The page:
Benchmark’s argument was that “contractor” means someone with a contract with the insured, i.e., someone Benchmark hires but who is not Benchmark’s “employee.” The First Circuit held: “We are persuaded that reasonably intelligent people may differ about the meaning of the word ‘contractor,’ and hence the word is ambiguous. ‘Anyone with a contract’ is surely a reasonable definition of the word ‘contractor,’ as the district court found, but so is a more narrow definition focused on the contractual relationship of the injured party and the insured.”
Faced with this ambiguity, the court turned to the reasonable expectations of the insured and concluded that it supported the definition Benchmark advanced. “As Benchmark argues, defining ‘contractor’ as ‘anyone with a contract’ ‘makes a dice roll of every bodily injury claim, based on whether the injured party happened to be working under any contract no matter how attenuated to the insured’s work.’”
The court also found support for its decision in the purpose of commercial general liability insurance: “[T]his type of policy provides coverage for liability arising out of torts to third parties, as distinguishable from injuries that befall the insured’s own employees. Since the word ‘contractor’ is being used in a provision we have described as an employer’s liability exclusion, it makes sense to define ‘contractor’ as someone with a contract with the insured. A reasonable insured would expect the contractual relationship between the insured and the injured party to govern the applicability of an employer’s liability exclusion to a given injury.”
The appeals court reversed the District Court because “Bailey’s boss, Egan, was not retained by Benchmark, and so Bailey is not a contractor’s employee within the meaning of the exclusion.”
Benchmark does not mean that insurers are never going to win cases based on exclusions that apply if an injured party was employed by any contractor or subcontractor on the project – even ones with no relationship to the insured. But the thoroughness of the opinion, and coming from a respected court, is likely to give more courts pause before applying such exclusions – no matter how clearly they may apply on their face.
Coverage Opinions is a bi-weekly (or more frequently) electronic newsletter reporting or providing commentary on just-issued decisions from courts nationally addressing insurance coverage disputes. Coverage Opinions focuses on decisions that concern numerous issues under commercial general liability and professional liability insurance policies. For more information visit www.coverageopinions.info.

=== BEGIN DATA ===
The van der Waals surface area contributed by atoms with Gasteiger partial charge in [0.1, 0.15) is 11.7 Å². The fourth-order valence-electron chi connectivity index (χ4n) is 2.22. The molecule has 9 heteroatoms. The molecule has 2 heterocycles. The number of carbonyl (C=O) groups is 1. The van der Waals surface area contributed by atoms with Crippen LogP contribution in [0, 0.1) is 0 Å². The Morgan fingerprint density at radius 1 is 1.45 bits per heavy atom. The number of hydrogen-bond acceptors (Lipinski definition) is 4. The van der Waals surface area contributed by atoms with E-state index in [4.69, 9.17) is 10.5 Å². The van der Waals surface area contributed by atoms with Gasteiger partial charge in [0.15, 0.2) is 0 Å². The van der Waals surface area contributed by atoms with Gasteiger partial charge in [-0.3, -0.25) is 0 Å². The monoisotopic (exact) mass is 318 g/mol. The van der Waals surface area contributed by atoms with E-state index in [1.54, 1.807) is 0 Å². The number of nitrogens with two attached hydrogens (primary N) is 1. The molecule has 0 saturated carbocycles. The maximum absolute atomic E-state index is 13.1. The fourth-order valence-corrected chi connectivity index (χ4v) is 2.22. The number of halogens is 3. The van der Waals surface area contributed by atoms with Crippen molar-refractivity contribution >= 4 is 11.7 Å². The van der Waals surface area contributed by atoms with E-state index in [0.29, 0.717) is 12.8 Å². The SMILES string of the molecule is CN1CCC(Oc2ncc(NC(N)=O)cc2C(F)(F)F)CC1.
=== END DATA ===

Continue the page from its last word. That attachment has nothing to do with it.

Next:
The views expressed herein are solely those of the author and not necessarily those of his firm or its clients. The information contained herein shall not be considered legal advice. You are advised to consult with an attorney concerning how any of the issues addressed herein may apply to your own situation. Coverage Opinions is gluten free but may contain peanut products.
Randy Maniloff is Counsel at White and Williams, LLP in Philadelphia. He previously served as a firm Partner for seven years and transitioned to a Counsel position to pursue certain writing projects including Coverage Opinions . Nonetheless he still maintains a full-time practice at the firm. Randy concentrates his practice in the representation of insurers in coverage disputes over primary and excess obligations under a host of policies, including commercial general liability and various professional liability policies, such as public official’s, law enforcement, educator’s, media, computer technology, architects and engineers, lawyers, real estate agents, community associations, environmental contractors, Indian tribes and several others. Randy has significant experience in coverage for environmental damage and toxic torts, liquor liability and construction defect, including additional insured and contractual indemnity issues. Randy is co-author of “General Liability Insurance Coverage - Key Issues In Every State” (Oxford University Press, 2nd Edition, 2012). For the past twelve years Randy has published a year-end article that addresses the ten most significant insurance coverage decisions of the year completed.
Read more from this issue of Coverage Opinions.
For more information about LexisNexis products and solutions connect with us through our corporate site